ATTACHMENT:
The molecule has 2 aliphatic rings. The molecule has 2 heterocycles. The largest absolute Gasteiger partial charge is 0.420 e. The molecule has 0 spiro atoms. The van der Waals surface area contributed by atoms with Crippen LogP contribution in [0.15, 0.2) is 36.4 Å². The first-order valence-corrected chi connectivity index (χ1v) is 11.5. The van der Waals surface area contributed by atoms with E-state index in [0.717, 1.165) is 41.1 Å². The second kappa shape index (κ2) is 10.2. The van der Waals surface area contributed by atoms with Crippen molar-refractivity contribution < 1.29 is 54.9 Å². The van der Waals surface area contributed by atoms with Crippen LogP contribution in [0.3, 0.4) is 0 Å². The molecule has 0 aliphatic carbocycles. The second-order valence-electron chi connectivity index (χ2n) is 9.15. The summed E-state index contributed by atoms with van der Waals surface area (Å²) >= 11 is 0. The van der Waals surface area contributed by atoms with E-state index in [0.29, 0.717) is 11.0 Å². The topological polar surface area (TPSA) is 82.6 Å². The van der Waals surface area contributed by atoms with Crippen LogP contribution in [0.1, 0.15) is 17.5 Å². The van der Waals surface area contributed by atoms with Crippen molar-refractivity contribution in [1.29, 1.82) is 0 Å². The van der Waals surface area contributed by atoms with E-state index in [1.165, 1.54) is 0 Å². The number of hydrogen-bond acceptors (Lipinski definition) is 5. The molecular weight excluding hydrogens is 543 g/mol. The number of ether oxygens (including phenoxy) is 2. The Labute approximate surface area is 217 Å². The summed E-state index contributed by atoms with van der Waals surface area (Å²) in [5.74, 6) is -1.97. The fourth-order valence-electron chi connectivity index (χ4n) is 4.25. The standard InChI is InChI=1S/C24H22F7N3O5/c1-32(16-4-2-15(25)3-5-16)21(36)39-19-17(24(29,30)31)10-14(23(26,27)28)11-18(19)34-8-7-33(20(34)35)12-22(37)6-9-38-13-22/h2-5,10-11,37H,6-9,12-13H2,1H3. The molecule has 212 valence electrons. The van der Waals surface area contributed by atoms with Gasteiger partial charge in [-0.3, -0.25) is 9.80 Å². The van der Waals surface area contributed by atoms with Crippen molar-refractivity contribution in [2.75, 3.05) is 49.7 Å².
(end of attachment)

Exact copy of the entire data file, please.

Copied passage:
The molecule has 2 aliphatic rings. The molecule has 2 heterocycles. The largest absolute Gasteiger partial charge is 0.420 e. The molecule has 0 spiro atoms. The van der Waals surface area contributed by atoms with Crippen LogP contribution in [0.15, 0.2) is 36.4 Å². The first-order valence-corrected chi connectivity index (χ1v) is 11.5. The van der Waals surface area contributed by atoms with E-state index in [0.717, 1.165) is 41.1 Å². The second kappa shape index (κ2) is 10.2. The van der Waals surface area contributed by atoms with Crippen molar-refractivity contribution < 1.29 is 54.9 Å². The van der Waals surface area contributed by atoms with Crippen LogP contribution in [0.3, 0.4) is 0 Å². The molecule has 0 aliphatic carbocycles. The second-order valence-electron chi connectivity index (χ2n) is 9.15. The summed E-state index contributed by atoms with van der Waals surface area (Å²) >= 11 is 0. The van der Waals surface area contributed by atoms with E-state index in [0.29, 0.717) is 11.0 Å². The topological polar surface area (TPSA) is 82.6 Å². The van der Waals surface area contributed by atoms with Crippen LogP contribution in [0.1, 0.15) is 17.5 Å². The van der Waals surface area contributed by atoms with Crippen molar-refractivity contribution in [1.29, 1.82) is 0 Å². The van der Waals surface area contributed by atoms with E-state index in [1.165, 1.54) is 0 Å². The number of hydrogen-bond acceptors (Lipinski definition) is 5. The molecular weight excluding hydrogens is 543 g/mol. The number of ether oxygens (including phenoxy) is 2. The Labute approximate surface area is 217 Å². The summed E-state index contributed by atoms with van der Waals surface area (Å²) in [5.74, 6) is -1.97. The fourth-order valence-electron chi connectivity index (χ4n) is 4.25. The standard InChI is InChI=1S/C24H22F7N3O5/c1-32(16-4-2-15(25)3-5-16)21(36)39-19-17(24(29,30)31)10-14(23(26,27)28)11-18(19)34-8-7-33(20(34)35)12-22(37)6-9-38-13-22/h2-5,10-11,37H,6-9,12-13H2,1H3. The molecule has 212 valence electrons. The van der Waals surface area contributed by atoms with Gasteiger partial charge in [-0.3, -0.25) is 9.80 Å². The van der Waals surface area contributed by atoms with Crippen molar-refractivity contribution in [2.75, 3.05) is 49.7 Å².